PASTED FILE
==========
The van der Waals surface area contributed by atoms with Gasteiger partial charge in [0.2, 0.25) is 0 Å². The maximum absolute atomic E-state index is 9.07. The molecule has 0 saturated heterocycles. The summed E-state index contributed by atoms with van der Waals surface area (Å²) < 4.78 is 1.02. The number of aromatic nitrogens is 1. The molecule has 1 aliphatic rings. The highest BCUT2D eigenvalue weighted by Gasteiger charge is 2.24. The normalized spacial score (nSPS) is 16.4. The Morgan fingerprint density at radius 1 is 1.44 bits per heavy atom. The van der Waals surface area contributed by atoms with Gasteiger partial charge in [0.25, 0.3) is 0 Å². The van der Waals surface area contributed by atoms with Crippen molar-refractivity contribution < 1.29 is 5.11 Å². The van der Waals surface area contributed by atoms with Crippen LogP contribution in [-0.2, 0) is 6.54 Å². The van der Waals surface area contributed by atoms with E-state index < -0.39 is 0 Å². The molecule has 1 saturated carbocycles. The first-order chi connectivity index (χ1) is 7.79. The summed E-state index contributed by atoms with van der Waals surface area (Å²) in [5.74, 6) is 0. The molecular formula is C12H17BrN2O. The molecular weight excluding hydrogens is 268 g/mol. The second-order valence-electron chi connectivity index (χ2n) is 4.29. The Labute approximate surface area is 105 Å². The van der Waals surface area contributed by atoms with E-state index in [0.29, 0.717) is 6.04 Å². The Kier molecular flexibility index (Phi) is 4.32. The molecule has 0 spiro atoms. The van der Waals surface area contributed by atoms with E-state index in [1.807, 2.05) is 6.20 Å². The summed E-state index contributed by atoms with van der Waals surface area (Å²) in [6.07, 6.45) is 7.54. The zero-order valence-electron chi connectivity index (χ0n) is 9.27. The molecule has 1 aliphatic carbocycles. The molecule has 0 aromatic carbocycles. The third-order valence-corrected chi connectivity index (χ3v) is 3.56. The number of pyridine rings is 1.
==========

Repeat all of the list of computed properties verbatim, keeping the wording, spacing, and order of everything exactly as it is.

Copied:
The van der Waals surface area contributed by atoms with Gasteiger partial charge in [0.2, 0.25) is 0 Å². The maximum absolute atomic E-state index is 9.07. The molecule has 0 saturated heterocycles. The summed E-state index contributed by atoms with van der Waals surface area (Å²) < 4.78 is 1.02. The number of aromatic nitrogens is 1. The molecule has 1 aliphatic rings. The highest BCUT2D eigenvalue weighted by Gasteiger charge is 2.24. The normalized spacial score (nSPS) is 16.4. The Morgan fingerprint density at radius 1 is 1.44 bits per heavy atom. The van der Waals surface area contributed by atoms with Gasteiger partial charge in [0.25, 0.3) is 0 Å². The van der Waals surface area contributed by atoms with Crippen molar-refractivity contribution < 1.29 is 5.11 Å². The van der Waals surface area contributed by atoms with Crippen LogP contribution in [-0.2, 0) is 6.54 Å². The van der Waals surface area contributed by atoms with E-state index < -0.39 is 0 Å². The molecule has 1 saturated carbocycles. The first-order chi connectivity index (χ1) is 7.79. The summed E-state index contributed by atoms with van der Waals surface area (Å²) in [5.74, 6) is 0. The molecular formula is C12H17BrN2O. The molecular weight excluding hydrogens is 268 g/mol. The second-order valence-electron chi connectivity index (χ2n) is 4.29. The Labute approximate surface area is 105 Å². The van der Waals surface area contributed by atoms with E-state index in [0.29, 0.717) is 6.04 Å². The Kier molecular flexibility index (Phi) is 4.32. The molecule has 0 spiro atoms. The van der Waals surface area contributed by atoms with E-state index in [1.807, 2.05) is 6.20 Å². The summed E-state index contributed by atoms with van der Waals surface area (Å²) in [6.07, 6.45) is 7.54. The zero-order valence-electron chi connectivity index (χ0n) is 9.27. The molecule has 1 aliphatic carbocycles. The molecule has 0 aromatic carbocycles. The third-order valence-corrected chi connectivity index (χ3v) is 3.56. The number of pyridine rings is 1.